Splish, Splash! Learning Through Water Play

 In In Our Classrooms, Infants, Pre-K, Preschool, Toddlers

Splashing and squealing, dumping and filling, pouring and swishing — water play provides endless fun for children and leads to discovery and learning!

Water tables are set up in our Day Early Learning classrooms throughout the year, and during the summer our teachers facilitate weekly outdoor water play activities, which we call “splash days.” From sprinklers to water tables, splash day activities let children cool off and have fun, while encouraging their learning and growth.

Motor Skills

Water play allows your child the opportunity to develop fine and gross motor skills. By squirting, pouring and stirring water, children work on their fine motor skills. They develop their coordination skills as they dodge water or jump through the sprinkler.

Science Concepts

Children learn scientific concepts and the properties of water as they experiment and make discoveries at the water table. Teachers encourage children to observe, predict, describe and theorize about what they are doing. Concepts like sinking, floating and how water flows are introduced through various materials.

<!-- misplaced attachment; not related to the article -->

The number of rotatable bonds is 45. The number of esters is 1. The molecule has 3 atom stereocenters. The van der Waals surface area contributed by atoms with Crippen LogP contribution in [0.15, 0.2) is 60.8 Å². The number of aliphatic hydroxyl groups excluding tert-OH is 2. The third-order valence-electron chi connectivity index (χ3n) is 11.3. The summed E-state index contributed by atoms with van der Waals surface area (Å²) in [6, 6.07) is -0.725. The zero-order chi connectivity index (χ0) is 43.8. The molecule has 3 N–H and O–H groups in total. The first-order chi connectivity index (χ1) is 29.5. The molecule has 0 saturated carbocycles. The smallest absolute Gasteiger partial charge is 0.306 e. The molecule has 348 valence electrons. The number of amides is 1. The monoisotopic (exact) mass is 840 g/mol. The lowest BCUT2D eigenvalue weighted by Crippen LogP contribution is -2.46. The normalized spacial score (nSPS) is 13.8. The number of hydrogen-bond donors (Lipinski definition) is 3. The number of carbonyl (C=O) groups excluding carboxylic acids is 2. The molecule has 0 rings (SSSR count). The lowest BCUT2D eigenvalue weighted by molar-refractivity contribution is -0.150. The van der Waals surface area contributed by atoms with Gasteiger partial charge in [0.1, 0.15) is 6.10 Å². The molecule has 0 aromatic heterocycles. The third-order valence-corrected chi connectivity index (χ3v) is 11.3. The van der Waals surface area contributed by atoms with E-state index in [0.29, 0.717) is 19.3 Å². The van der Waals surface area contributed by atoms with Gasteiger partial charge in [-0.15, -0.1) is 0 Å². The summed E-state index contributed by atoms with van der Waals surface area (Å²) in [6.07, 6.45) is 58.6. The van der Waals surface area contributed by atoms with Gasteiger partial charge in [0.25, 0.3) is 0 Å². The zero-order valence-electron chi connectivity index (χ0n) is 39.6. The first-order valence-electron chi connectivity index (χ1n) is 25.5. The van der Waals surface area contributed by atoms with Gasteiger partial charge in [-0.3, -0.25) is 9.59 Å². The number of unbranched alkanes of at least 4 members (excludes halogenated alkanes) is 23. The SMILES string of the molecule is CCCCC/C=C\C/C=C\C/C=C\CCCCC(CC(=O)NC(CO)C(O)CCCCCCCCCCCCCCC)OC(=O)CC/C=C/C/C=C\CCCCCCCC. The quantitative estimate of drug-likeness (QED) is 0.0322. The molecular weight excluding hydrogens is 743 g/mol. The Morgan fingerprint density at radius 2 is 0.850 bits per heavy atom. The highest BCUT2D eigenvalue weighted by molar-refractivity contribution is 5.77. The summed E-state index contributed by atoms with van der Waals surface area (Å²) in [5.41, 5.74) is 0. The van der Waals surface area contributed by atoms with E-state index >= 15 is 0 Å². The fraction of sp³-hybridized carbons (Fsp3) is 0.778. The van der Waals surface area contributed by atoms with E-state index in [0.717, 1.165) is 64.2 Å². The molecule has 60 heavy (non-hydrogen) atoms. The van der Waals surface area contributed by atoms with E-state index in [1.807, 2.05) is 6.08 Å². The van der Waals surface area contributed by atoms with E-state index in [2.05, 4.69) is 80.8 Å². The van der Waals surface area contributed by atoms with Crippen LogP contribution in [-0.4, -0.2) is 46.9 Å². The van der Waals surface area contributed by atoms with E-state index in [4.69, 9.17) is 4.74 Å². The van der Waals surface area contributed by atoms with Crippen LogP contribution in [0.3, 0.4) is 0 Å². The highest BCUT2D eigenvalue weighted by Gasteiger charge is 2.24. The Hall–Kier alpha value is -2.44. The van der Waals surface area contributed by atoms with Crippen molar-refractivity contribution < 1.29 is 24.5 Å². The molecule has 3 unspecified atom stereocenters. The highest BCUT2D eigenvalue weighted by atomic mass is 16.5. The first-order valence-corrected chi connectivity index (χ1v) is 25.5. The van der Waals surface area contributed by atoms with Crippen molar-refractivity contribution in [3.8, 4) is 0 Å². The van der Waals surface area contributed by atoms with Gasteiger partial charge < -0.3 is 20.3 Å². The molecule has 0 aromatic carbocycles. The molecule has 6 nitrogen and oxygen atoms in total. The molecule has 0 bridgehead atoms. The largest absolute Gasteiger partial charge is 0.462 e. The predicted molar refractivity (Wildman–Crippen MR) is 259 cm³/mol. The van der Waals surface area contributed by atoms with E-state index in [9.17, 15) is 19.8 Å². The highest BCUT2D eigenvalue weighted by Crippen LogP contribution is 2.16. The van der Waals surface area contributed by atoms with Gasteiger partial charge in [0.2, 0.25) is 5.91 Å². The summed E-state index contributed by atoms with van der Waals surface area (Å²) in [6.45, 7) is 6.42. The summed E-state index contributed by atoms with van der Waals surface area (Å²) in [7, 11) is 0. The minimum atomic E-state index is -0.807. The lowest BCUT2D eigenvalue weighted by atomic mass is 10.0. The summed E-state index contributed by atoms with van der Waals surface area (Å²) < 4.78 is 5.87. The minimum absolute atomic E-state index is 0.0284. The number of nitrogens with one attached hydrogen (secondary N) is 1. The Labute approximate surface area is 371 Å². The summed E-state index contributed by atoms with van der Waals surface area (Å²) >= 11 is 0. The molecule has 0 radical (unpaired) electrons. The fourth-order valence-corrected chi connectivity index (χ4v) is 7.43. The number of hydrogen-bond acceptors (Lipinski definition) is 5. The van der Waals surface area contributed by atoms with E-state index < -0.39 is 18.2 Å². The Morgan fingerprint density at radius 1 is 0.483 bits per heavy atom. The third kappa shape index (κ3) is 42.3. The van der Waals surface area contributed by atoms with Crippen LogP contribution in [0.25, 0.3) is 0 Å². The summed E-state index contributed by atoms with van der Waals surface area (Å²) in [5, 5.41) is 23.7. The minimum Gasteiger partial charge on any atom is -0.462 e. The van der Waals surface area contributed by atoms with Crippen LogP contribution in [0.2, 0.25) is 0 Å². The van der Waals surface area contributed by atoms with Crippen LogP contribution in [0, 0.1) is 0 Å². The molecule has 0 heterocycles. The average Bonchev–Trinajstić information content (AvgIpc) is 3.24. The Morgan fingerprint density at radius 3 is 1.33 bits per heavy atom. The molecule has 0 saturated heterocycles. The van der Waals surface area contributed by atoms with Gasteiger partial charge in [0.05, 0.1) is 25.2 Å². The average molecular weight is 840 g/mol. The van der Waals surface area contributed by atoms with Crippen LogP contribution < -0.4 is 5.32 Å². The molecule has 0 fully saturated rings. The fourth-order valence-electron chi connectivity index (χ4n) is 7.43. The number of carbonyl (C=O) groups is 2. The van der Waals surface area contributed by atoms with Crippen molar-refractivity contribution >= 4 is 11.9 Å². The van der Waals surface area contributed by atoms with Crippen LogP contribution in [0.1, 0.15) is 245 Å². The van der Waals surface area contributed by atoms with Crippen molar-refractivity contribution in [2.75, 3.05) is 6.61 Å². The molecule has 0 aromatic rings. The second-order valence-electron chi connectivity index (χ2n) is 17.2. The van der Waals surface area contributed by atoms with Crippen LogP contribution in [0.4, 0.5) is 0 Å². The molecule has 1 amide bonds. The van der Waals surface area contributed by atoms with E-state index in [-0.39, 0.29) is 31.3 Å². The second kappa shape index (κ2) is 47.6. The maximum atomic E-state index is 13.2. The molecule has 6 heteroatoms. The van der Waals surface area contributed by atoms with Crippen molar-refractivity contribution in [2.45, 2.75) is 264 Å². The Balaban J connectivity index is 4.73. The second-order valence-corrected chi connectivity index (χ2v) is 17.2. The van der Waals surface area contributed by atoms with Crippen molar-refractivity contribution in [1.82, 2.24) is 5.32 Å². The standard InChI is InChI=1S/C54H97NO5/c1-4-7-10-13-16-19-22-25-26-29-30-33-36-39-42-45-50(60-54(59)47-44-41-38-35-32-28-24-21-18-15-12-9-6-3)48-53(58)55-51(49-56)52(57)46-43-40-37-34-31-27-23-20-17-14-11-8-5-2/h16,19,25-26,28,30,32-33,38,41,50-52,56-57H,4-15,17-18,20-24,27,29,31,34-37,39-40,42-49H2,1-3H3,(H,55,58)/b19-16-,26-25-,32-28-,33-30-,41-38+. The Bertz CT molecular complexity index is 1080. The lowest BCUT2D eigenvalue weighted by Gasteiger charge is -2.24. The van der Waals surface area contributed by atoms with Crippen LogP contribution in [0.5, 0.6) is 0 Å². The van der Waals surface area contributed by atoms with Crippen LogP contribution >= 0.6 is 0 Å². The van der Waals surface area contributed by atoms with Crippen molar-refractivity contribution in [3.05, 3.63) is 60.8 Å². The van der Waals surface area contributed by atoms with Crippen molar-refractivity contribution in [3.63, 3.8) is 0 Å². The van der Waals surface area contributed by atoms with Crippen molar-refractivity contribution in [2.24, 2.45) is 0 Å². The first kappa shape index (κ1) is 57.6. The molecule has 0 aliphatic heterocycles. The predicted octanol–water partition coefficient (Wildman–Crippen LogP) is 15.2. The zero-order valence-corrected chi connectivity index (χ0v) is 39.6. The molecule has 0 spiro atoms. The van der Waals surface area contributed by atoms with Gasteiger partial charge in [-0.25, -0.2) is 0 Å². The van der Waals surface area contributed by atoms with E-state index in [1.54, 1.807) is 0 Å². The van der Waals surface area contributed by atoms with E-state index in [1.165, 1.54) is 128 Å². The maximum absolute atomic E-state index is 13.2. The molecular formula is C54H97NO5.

Math Learning

Mathematical concepts such as measurement, weight and volume can be introduced through water play. When children pour water from a small container into a big one, they learn which one has more and which has less. Teachers use math words such as full and empty, and include materials like measuring cups, colanders or ladles.

Social-Emotional Learning

Water play can help children calm their emotions. Pouring, stirring and swooshing water releases tension. Also, as children work together at the water table they practice social skills. For example, children may negotiate and take turns using the funnel or work together to fill a bucket.

Language Development

Teachers will guide discussions about what the children are doing and discovering, introducing new vocabulary. Teachers also include materials to support imaginative play such as play animals. This promotes pretend play where children can practice storytelling.

 

Curious about how we work on different areas of development in our classrooms?

Learn more about our curriculum by visiting our program pages.

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